First Hamilton Holdings Inc., a Toronto, Ontario-based investment corporation specializing in high yield bonds, along with its subsidiaries, was placed in liquidation on May 21, listing approximately $34.0 million in liabilities. The company, whose business is closely related to PACE Securities Corp. ("PSC"), attributes its financial difficulties to various factors, including the COVID-19 pandemic, which resulted in the company having to respond to margin calls by Laurentian Bank Securities ("LBS"), PSC's carrying broker and the custodian of the securities of the company's clients. While the company was able to reach certain arrangements with LBS in April, the company was required to liquidate significant portions of its portfolio of corporate bonds to meet LBS' new margin requirements. This reduction in the assets of the company's portfolio meant lower interest income from the corporate bonds which it held. The company was also forced to sell its corporate bonds at prices substantially less than their acquisition costs. MNP was appointed liquidator. Dickinson Wright is counsel to the companies.

HyperBlock (CSE:HYPR)

HyperBlock (CSE:HYPR), a Toronto, Ontario-based company that operated one of the largest cryptocurrency mines in North America, filed for bankruptcy on May 19, listing approximately $10.4 million in liabilities, including approximately $5.0 million to Project Spokane and $2.8 million to Sean Walsh. On May 14, the company's electricity provider terminated its long-term power contract with the company. This termination, combined with the impact of the recent Bitcoin algorithm halving which cut the company's mining rewards in half, and the company's generally deteriorating working capital position, made it unable and uneconomical to continue operations. Crowe Soberman is the bankruptcy trustee.

PACE Securities Corp.

PACE Securities Corp., a subsidiary of PACE Savings & Credit Union Ltd. (the "Credit Union") which operates as an Ontario Securities Commission regulated investment fund manager and dealer regulated by the Investment Industry Regulatory Organization of Canada (“IIROC”), was placed in liquidation on May 14. In 2018, the Credit Union was placed under the administration of the Financial Services Regulatory Authority after financial irregularities were uncovered. On May 21, the IIROC suspended the company from its membership. EY was appointed liquidator. Goodmans is counsel to the company.

Mill Street and Co. Inc.

Mill Street and Co. Inc., a Thornhill, Ontario-based privately-owned diversified investment company, was placed in receivership on May 12 on application by Crown Capital Private Credit Fund, by its general partner, Crown Capital Private Credit Management Inc., owed approximately $10.7 million. The company has a long history of defaulting on its credit agreement with Crown Capital, and Crown alleges that the defaults have been increasing in severity over time. Noah Murad, the company's sole director and officer, has denied these defaults and even threatened Crown Capital with legal action. With Mr. Murad’s promise of an immediate buyout of Crown Capital's position being unfulfilled, negotiations in respect of an amendment to the credit agreement not yielding any results, and the company continuing to default under the credit agreement, Crown Capital has completely lost confidence in the company and Mr. Murad. Farber was appointed receiver. Counsel is Aird & Berlis for the applicant and Kramer Simaan Dhillon for the company.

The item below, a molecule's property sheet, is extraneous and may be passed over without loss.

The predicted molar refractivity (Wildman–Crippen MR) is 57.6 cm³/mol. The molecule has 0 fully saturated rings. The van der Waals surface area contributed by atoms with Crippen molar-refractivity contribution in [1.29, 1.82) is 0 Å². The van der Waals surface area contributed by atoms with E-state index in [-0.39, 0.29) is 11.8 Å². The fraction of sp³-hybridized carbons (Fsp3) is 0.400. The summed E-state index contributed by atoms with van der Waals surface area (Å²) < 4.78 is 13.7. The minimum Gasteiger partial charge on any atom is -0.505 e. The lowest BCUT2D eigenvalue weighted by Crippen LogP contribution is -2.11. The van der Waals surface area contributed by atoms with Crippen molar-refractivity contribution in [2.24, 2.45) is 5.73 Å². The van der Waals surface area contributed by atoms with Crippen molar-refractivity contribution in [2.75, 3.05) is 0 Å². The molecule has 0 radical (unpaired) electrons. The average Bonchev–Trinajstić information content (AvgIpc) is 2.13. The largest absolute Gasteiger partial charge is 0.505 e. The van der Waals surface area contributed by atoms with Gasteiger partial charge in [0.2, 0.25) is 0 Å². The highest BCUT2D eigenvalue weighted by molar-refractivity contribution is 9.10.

EncoreFX

EncoreFX, a Victoria, British Columbia-based foreign exchange firm, filed for bankruptcy on March 30. After suspending its trading activities, the company advised clients that the restructuring had become necessary as a number of customers to whom the company granted credit defaulted on their obligations to the company because of the rapid changes in the FX market caused by COVID-19. Most of the company’s clients were importers and exporters doing $10.0 million to $50.0 million in FX transactions a year. EY is the bankruptcy trustee.

Gozco

Gozco, a Calgary, Alberta-based investment firm, filed for bankruptcy in March 2018. PwC was appointed trustee. George Gosbee, who passed away in November 2017, was the company's sole director, officer, and shareholder. Karen Gosbee, his spouse, is the personal representative of Mr. Gosbee's estate. On January 7, PwC filed an application for an order declaring, amongst other things, that certain transactions granted by the company in favour of BNS (collectively, the "BNS Transaction") constitute a transfer at undervalue and are void as against the trustee. Bowfort, the company's primary creditor, had provided to the company a loan of USD $5.0 million secured by a promissory note dated January 2014. This loan was advanced to the company to assist in funding its USD $7.5 million investment in a US business venture. The company did not make any repayments of the loan to Bowfort other than certain baseline annual interest payments. On August 10, 2017, the Gosbees entered into a commitment letter with BNS to open a private and personal overdraft lending account. At their direction, the company completed a series of transfers whereby USD $750.0 thousand belonging to the company was transferred into this personal account, to the detriment of the company's creditors. At the time the BNS Transaction was completed, the company was insolvent. It is alleged that there was no valid business purpose for the company entering the BNS Transaction, and by doing so, it breached its obligation to Bowfort. PwC alleges that the BNS Transaction was intended to defraud, delay, or hinder the company's creditors. Bennett Jones is counsel to the applicant.